Numerous studies have examined the interobserver reliability of radiographic interpretation in the emergency department. Each study was designed in a different manner thus making standardisation difficult.1,2,4,6,10,12–14 The trend over recent decades has been a decrease in the overall interpretation discrepancy rates to as low as 0.3%.3,4 Our study shows higher levels of misinterpretations as it was designed to maximise the potential discordance between emergency department physicians and radiologists by including all radiographic findings. Subtle signs, such as questionable consolidations, trace amounts of pleural effusion, very mild congestion, borderline cardiomegaly, etc, were regarded as positive findings therefore contributing to more errors of omission. Furthermore, basing the study on the actual medical records with no standard form indicates that many of these signs were not recorded in the discharge letter, either because of non-significance to the final discharge diagnosis, or because the findings were trivial to the specific patient (such as cardiomegaly in a known CHF patient). Using such a checklist or standard form might have increased the reported sensitivities, especially for findings determined to be of minor significance by the emergency department physicians. We also found that the percentage of errors increased as the clinical significance of errors decreased. Once again, this may be because emergency department physicians tend to be less meticulous in interpreting or recording findings which are likely to be of secondary or tertiary significance.8 Our study is limited by the fact that our “gold standard” did not represent a consensus of opinion, since 10 senior radiologists instead of one expert chest radiologist made the final interpretation of the radiographs. In our institution, as is common in many relatively small community hospitals, the chest radiographs are read by various general radiologists, precluding comparison with other studies. We believe that if one trained chest radiologist had been reading the radiographs, the level of interobserver variability might have been higher.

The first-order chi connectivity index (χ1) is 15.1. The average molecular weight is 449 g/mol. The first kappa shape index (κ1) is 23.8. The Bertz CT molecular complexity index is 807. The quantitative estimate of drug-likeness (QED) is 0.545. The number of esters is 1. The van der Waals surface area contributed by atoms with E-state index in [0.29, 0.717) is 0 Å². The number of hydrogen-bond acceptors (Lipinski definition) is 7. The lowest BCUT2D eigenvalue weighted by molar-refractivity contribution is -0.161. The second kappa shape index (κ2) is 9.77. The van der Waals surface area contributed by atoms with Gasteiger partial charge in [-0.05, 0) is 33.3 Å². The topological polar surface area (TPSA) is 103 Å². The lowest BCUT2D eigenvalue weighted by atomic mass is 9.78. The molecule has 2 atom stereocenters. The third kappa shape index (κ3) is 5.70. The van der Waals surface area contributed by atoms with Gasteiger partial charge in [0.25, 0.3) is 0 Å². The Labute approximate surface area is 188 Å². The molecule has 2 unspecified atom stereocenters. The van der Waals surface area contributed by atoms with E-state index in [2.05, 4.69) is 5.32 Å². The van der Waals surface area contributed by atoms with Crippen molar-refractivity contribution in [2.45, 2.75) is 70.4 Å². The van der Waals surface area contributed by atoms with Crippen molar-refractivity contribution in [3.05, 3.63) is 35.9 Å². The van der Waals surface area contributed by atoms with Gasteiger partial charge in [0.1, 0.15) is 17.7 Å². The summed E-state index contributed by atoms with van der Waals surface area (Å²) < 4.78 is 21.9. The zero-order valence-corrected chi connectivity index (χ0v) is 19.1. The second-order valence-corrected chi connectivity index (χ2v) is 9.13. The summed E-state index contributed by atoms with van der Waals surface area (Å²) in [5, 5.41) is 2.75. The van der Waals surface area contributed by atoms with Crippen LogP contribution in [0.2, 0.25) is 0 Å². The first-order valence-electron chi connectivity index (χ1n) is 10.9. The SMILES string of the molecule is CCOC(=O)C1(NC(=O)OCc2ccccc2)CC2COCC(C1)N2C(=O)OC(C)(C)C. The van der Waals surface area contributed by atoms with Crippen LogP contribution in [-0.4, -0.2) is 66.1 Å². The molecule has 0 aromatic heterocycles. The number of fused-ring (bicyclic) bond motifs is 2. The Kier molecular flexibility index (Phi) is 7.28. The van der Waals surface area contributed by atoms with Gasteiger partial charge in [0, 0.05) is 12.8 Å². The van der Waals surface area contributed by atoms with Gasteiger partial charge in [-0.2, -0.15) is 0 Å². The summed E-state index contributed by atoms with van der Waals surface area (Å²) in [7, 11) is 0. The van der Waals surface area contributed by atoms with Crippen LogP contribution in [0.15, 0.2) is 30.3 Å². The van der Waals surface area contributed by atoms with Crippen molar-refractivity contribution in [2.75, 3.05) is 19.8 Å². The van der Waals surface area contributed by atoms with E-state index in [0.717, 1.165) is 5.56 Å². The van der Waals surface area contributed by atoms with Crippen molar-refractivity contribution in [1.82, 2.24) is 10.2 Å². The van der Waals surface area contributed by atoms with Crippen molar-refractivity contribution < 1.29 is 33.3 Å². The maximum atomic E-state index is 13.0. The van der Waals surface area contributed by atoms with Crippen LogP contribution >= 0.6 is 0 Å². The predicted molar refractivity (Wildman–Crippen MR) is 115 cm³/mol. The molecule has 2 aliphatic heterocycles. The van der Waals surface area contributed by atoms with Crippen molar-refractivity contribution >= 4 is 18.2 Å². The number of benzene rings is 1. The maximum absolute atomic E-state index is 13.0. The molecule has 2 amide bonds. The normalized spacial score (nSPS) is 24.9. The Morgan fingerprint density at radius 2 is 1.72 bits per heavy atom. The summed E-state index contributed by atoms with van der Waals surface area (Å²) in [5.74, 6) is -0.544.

We chose only chest radiographs of discharged patients and not all those done in the emergency department during the study period, whereas most studies examined all radiographs performed in the emergency department.1–4,6,10,12–14 Chest radiographs of admitted patients are more likely to have obvious positive findings, such as dense alveolar opacities, which are readily identified as pneumonia by even the most junior medical staff.7 The study was performed in the actual working environment of the emergency department and not in a “sterile”, that is, purely theoretical or experimental setting,7,12,15,16 thus adding to the possibility of missing positive findings in the radiograph. As the emergency department physicians had to report their interpretation before the radiologist’s consultation, we eliminated a bias found in some prior studies,3–5,10 which were based on only patients’ charts for evaluation.

Chest radiography is a very commonly used investigation but detailed interpretation of the resultant film is relatively complicated.17 It has been reported that the chest radiograph is the most common radiograph to be misinterpreted by observers,15,16 especially in the setting of the emergency department.1–3,5,6 A study conducted to improve quality control showed that even when all radiograph misinterpretations were reduced, the percentage of chest radiographs did not differ.3 It is also noteworthy that our study consisted only of radiographs performed in adults, which usually have more abnormal findings than paediatric radiographs.6,9,10,12,13

Radiograph evaluation entails subjectivity, variability, and uncertainty even when performed by experienced chest radiologists. Interobserver variability is difficult to overcome,8,9,15,16 and it should be emphasised that even between senior radiologists the κ coefficient has been shown to be low (0.45–0.65) for chest radiographs13 or specifically for pneumonia (0.22–0.52).15 Moreover, one study reported that 17% of 352 radiographs read by emergency department physicians and considered “misinterpreted” by radiologists, were later found accurate.18 Our study showed intermediate levels of emergency department physicians’ reliability at all levels of training compared with senior radiologists. Interobserver reliability was not evident as a function of training level. This result is not far from that described in previous studies,5–8 showing that attending physicians are slightly more accurate than residents. It has also been noted that attending physicians tended to be more confident but no more accurate than residents,2 but to date, there are insufficient data to determine which radiographs are at a higher risk of being misinterpreted.2,14

In conclusion, the only way to reduce emergency department physician’s errors of interpretation is by teaching and improving interpretation skills, maybe as part of their residency, or by quality control measures.3,4 Cooperation between emergency physicians and radiologists, as well as having an efficient callback system when abnormalities are found, are mandatory.

REFERENCES